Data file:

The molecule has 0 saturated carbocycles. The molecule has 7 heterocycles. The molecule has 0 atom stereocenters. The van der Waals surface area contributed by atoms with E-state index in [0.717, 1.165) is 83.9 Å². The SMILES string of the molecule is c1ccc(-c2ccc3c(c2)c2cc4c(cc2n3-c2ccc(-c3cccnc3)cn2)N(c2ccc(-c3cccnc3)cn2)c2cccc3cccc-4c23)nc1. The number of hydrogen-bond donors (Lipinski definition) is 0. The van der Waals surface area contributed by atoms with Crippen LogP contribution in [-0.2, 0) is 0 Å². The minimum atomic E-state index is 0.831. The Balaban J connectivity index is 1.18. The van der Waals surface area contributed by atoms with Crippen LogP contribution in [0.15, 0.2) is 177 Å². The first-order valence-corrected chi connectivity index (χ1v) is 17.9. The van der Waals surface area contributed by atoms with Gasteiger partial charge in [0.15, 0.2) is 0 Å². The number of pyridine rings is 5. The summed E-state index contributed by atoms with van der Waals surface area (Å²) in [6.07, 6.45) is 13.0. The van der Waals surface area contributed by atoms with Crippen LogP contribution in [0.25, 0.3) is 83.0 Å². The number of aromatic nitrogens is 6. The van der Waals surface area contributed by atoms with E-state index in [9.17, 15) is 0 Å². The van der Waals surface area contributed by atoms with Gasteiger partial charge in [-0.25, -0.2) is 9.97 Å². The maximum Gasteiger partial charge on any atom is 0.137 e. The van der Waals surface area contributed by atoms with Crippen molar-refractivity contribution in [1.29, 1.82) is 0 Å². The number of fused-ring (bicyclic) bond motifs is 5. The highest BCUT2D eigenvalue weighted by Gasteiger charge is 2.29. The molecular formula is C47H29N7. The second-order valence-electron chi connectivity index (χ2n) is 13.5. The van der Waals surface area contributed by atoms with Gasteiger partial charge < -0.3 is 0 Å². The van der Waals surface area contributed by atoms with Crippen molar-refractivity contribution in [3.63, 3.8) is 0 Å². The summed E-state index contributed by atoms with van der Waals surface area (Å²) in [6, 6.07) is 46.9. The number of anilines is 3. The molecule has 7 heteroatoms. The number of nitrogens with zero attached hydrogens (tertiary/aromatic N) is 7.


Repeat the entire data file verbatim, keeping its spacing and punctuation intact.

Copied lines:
The molecule has 0 saturated carbocycles. The molecule has 7 heterocycles. The molecule has 0 atom stereocenters. The van der Waals surface area contributed by atoms with E-state index in [0.717, 1.165) is 83.9 Å². The SMILES string of the molecule is c1ccc(-c2ccc3c(c2)c2cc4c(cc2n3-c2ccc(-c3cccnc3)cn2)N(c2ccc(-c3cccnc3)cn2)c2cccc3cccc-4c23)nc1. The number of hydrogen-bond donors (Lipinski definition) is 0. The van der Waals surface area contributed by atoms with Crippen LogP contribution in [-0.2, 0) is 0 Å². The minimum atomic E-state index is 0.831. The Balaban J connectivity index is 1.18. The van der Waals surface area contributed by atoms with Crippen LogP contribution in [0.15, 0.2) is 177 Å². The first-order valence-corrected chi connectivity index (χ1v) is 17.9. The van der Waals surface area contributed by atoms with Gasteiger partial charge in [0.15, 0.2) is 0 Å². The number of pyridine rings is 5. The summed E-state index contributed by atoms with van der Waals surface area (Å²) in [6.07, 6.45) is 13.0. The van der Waals surface area contributed by atoms with Crippen LogP contribution in [0.25, 0.3) is 83.0 Å². The number of aromatic nitrogens is 6. The van der Waals surface area contributed by atoms with E-state index in [9.17, 15) is 0 Å². The van der Waals surface area contributed by atoms with Gasteiger partial charge in [-0.25, -0.2) is 9.97 Å². The maximum Gasteiger partial charge on any atom is 0.137 e. The van der Waals surface area contributed by atoms with Crippen molar-refractivity contribution in [1.29, 1.82) is 0 Å². The number of fused-ring (bicyclic) bond motifs is 5. The highest BCUT2D eigenvalue weighted by Gasteiger charge is 2.29. The molecular formula is C47H29N7. The second-order valence-electron chi connectivity index (χ2n) is 13.5. The van der Waals surface area contributed by atoms with Gasteiger partial charge < -0.3 is 0 Å². The van der Waals surface area contributed by atoms with Crippen molar-refractivity contribution in [3.63, 3.8) is 0 Å². The summed E-state index contributed by atoms with van der Waals surface area (Å²) in [6, 6.07) is 46.9. The number of anilines is 3. The molecule has 7 heteroatoms. The number of nitrogens with zero attached hydrogens (tertiary/aromatic N) is 7.